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Supreme Court Lifts Ban on “Scandalous” or “Immoral” Trademarks

On June 24, 2019, the U.S. Supreme Court ruled in favor (6-3) that the section of the Lanham Act prohibiting registration of trademarks that are “immoral” or “scandalous” is unconstitutional (see Iancu vs. Brunetti). As a result, the FUCT mark, and other arguably scandalous terms, will be registered.

Associate Justice Kagan delivered the majority opinion, joined by Justices Alito, Ginsburg, Gorsuch, Kavanaugh and Thomas. This ruling is thought to be a victory for proponents of free speech under the First Amendment. The case was brought by Erik Brunetti, founder of Los Angeles streetwear label FUCT, after the U.S. Patent and Trademark Office (“USPTO”) refused registration for that mark under that section of the Lanham Act. The Court’s decision is also consistent with its prior ruling in another case in 2017, Matal v. Tam, where it found that the statutory ban to register “disparaging” marks was also unconstitutional.

Justice Alito, concurring, stated: “Viewpoint discrimination is poison to a free society. But in many countries with constitutions or legal traditions that claim to protect freedom of speech, serious viewpoint discrimination is now tolerated, and such discrimination has become increasingly prevalent in this country. At a time when free speech is under attack, it is especially important for this Court to remain firm on the principle that the First Amendment does not tolerate viewpoint discrimination.”

However, most pundits fear this will provide a rush to apply for federal trademark from other taboo monikers. Justice Sotomayor, concurring in part and dissenting in part, wrote: “The Court’s decision today will beget unfortunate results. With the Lanham Act’s scandalous-marks provision, 15 U.S.C. Sec. 1052(a), struck down as unconstitutional viewpoint discrimination, the Government will have no statutory basis to refuse (and thus no choice but to begin) registering marks containing the most vulgar, profane, or obscene words and images imaginable.”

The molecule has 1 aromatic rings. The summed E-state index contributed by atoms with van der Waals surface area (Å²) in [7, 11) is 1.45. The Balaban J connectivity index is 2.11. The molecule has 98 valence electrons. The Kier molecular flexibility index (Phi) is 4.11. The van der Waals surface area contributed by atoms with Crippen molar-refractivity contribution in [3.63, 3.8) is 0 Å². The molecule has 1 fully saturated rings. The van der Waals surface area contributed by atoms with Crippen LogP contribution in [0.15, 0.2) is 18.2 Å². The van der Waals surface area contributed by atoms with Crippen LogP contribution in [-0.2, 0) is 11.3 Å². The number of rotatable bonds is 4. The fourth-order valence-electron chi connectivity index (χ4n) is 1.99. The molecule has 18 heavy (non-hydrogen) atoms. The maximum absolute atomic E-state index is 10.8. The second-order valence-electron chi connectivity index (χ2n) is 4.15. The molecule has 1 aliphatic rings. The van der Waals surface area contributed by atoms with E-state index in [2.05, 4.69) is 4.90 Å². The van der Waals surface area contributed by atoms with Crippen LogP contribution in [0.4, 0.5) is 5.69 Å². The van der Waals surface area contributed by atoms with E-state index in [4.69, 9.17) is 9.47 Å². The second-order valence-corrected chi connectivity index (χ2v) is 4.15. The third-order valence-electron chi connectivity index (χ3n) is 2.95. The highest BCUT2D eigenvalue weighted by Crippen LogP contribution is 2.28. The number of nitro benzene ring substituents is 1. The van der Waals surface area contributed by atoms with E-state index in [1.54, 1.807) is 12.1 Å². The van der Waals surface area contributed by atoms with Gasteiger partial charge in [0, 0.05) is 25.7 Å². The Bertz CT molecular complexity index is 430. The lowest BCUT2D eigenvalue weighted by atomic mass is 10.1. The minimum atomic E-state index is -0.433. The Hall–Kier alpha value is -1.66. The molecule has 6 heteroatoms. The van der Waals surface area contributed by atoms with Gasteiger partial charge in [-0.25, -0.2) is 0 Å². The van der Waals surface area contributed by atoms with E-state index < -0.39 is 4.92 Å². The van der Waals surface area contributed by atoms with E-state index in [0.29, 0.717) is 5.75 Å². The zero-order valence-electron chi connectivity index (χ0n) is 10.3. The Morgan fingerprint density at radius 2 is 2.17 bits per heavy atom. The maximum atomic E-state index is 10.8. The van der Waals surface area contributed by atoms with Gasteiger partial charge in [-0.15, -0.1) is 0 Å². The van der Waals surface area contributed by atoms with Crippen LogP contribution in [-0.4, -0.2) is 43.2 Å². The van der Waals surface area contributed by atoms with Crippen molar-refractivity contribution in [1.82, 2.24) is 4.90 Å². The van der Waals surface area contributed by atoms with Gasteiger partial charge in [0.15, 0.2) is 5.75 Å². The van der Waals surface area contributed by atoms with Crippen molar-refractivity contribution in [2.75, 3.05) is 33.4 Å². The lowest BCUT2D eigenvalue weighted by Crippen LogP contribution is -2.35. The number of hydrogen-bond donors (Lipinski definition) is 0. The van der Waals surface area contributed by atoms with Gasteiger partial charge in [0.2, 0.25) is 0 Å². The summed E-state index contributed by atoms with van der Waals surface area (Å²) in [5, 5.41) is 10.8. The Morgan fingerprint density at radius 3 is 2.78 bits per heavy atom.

Justice Breyer, concurring in part and dissenting in part, was fearful the ruling could lead to violence when he wrote: “These attention-grabbing words, though financially valuable to some businesses that seek to attract interest in their products, threaten to distract consumers and disrupt commerce. And they may lead to the creation of public spaces that many will find repellant, perhaps on occasion creating the risk of verbal altercations or even physical confrontations. (Just think about how you might react if you saw someone wearing a t-shirt or using a product emblazoned with an odious racial epithet.)”

This revolutionary ruling leaves the USPTO without the power to refuse registration for trademarks that are immoral or scandalous, and it is expected to now process many applications which were filed for such marks and which have been suspended until the Court’s decision in this case. That is, we may soon see trademark registrations issued for terms and design images which many deem immoral, offensive and/or vulgar. 

That said, and as noted in Justice Alito’s concurring opinion, the majority’s ruling “does not prevent Congress from adopting a more carefully focused statute that precludes the registration of marks containing vulgar terms that play no real part in the expression of ideas.” It will be interesting to see what steps, if any, Congress may take to ban registration of a narrower class of trademarks that are profane, sexually explicit or lewd.

BG Law will continue to follow this ruling and provide updates when necessary.

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